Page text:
But Barbara was a wizard with an iron and ironing board and it was her duty to launder and starch and get the damask tablecloth and napkins that were only used at Easter and Thanksgiving ready for their Turkey Day appearance.  This had to be accomplished when the heavy fabric was wet, so copious amounts of steam rose from the ironing board as she went over each section repeatedly, taking it from damp and limp to dry and glorious.  To this day the smell of steam on fabric reminds me of holiday dinners.

 

We often had company for dinner,  my mother, or particularly my father, was fond of inviting “strays” to Thanksgiving dinner. Students from Wilberforce University who could not go home for the holiday—we had one memorable Thanksgiving when an African student in full African costume visited us and I was struck with awe by his exotic garb and accent, miscellaneous people from church, or from time to time a couple that did not have any children, etc.

 

 

If we were having company for dinner it meant we had to have two sets of goblets apiece. One for water and one for wine, although mine was going to have Kool-aid, in it of course.  As the table décor diva I was not happy to have to compromise my grandmother’s glorious goblets with more mundane stemware that lacked its pedigree, but I begrudgingly added the inferior glasses to the table when required to do so. I do not remember my parents having wine for Thanksgiving dinner unless we had company. Actually, about the only time anyone ever opened the liquor cabinet for any reason was when we had company.  This was also the only time we had ginger ale in the house, so they could use it for mixers I presume. Ginger ale still reminds me of company.

 

Having company also meant extra cleaning. Not only was I to polish all the furniture I had to do the banister on the stairs as well. My father would be expected to bring home the buffer from work, a huge industrial, loud thing that he would run over the hardwood floors after my brother and sister had painstakingly crawled around on their hands and knees spreading Johnson’s paste wax  on rags on every board.  After my father, and later when he was big enough,  my brother, ran the gigantic buffer over the floors ( a process sometimes interrupted by the machine causing a fuse to blow and have to be replaced)  they shone like glass, and in some cases were almost as slippery.

 

So, with the house clean, the floors shining, the damask draped table set with the good china and silver ( do families still have silver they keep tucked in lined cases until holidays?) and flowers and the smells of turkey coming from the kitchen we were ready to give thanks. I do not know what the rest of them gave thanks for, but I generally gave thanks that we did not have to do all this for another year.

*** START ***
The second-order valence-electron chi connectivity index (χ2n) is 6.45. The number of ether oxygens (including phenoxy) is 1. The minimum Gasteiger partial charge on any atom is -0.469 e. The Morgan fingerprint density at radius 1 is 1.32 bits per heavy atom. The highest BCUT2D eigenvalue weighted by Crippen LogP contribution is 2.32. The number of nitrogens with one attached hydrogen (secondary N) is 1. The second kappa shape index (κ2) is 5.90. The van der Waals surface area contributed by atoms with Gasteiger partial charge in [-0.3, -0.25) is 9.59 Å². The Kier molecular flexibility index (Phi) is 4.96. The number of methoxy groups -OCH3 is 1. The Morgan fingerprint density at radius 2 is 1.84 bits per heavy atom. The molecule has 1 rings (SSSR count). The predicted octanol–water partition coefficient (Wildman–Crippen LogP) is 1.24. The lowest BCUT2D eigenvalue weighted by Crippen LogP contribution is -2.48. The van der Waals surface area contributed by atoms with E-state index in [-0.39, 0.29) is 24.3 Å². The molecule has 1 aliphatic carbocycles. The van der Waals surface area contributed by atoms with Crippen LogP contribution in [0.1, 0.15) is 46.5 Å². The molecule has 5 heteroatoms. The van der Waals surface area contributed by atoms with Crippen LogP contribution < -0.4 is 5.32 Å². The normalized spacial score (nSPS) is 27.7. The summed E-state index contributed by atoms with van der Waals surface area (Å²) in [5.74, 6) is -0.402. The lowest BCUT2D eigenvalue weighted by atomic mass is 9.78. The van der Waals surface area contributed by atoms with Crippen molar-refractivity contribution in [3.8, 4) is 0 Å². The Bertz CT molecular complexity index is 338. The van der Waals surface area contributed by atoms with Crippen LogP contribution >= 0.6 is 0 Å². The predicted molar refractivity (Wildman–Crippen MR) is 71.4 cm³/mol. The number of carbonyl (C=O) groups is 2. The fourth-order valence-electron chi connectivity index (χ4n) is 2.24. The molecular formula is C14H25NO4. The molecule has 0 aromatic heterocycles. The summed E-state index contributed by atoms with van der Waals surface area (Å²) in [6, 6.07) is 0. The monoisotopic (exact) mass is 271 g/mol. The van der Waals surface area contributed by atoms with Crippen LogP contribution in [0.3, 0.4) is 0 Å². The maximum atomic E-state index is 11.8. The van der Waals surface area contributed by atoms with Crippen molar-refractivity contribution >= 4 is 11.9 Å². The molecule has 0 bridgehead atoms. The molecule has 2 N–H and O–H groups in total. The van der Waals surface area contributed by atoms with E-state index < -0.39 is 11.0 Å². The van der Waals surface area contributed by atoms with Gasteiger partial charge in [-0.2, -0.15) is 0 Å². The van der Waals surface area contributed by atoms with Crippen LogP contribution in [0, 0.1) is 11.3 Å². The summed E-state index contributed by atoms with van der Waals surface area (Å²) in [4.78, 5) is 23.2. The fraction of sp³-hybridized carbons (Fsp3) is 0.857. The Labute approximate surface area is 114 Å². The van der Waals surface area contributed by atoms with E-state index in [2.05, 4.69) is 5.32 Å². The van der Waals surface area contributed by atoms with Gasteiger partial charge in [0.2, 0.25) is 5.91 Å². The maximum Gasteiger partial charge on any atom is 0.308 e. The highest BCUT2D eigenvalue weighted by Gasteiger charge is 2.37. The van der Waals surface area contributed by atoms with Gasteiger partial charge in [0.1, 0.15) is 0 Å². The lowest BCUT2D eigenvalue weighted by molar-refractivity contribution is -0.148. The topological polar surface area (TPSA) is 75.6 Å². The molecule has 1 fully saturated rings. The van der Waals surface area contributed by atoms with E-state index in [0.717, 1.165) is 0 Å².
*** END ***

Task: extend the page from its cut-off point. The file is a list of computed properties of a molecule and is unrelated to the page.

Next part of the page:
Oddly enough, as soon as I had my own family I began, and continue to, replicate it as closely as I can.  I want my grandchildren to at least have had some meals where there are place cards, flowers, tablecloths ( not damask—no ironing remember) and good china.  I sincerely hope to go join the choir invisible without ever having had  to endure a Thanksgiving dinner  served on a paper plate (shudder).  I know that my thoughts on holiday dinners are no doubt the minority viewpoint these days. We traditionalists are an endangered species, after all in many, many ways!

 

I hope your Thanksgiving is filled with good food, great traditions and happy memories. Happy Thanksgiving to all!

 

 

 

 

 

 

 

 

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4 Comments

Posted by on November 22, 2010 in Xenia

 

4 responses to “Thanksgiving in Xenia and Wilberforce: Now and then!

  1. richard

    November 22, 2010 at 10:21 pm

    Great read,
    As a youngster pre-60’s we would have Thanksgiving to Dinner at home,maybe at my Aunt Grace ‘s or Uncle Bill’s and sometimes at Aunt Edith’s or Uncle Percy’s. Aunt Edith and Uncle Percy’swere more memorable altho i don’t have very good memories of any. But Edith and Percy each had homes in St. Albans Queens in the 50’s the residences of African Americans who had made it. Edith lived with Grandpa Mann, Thomas who had attained some stature in the real estate business in NY. He had been in Real Estate in Hampton before he left(HU has an article about his departure, not flattering,and maybe the reason for our estrangement from the family in Va.)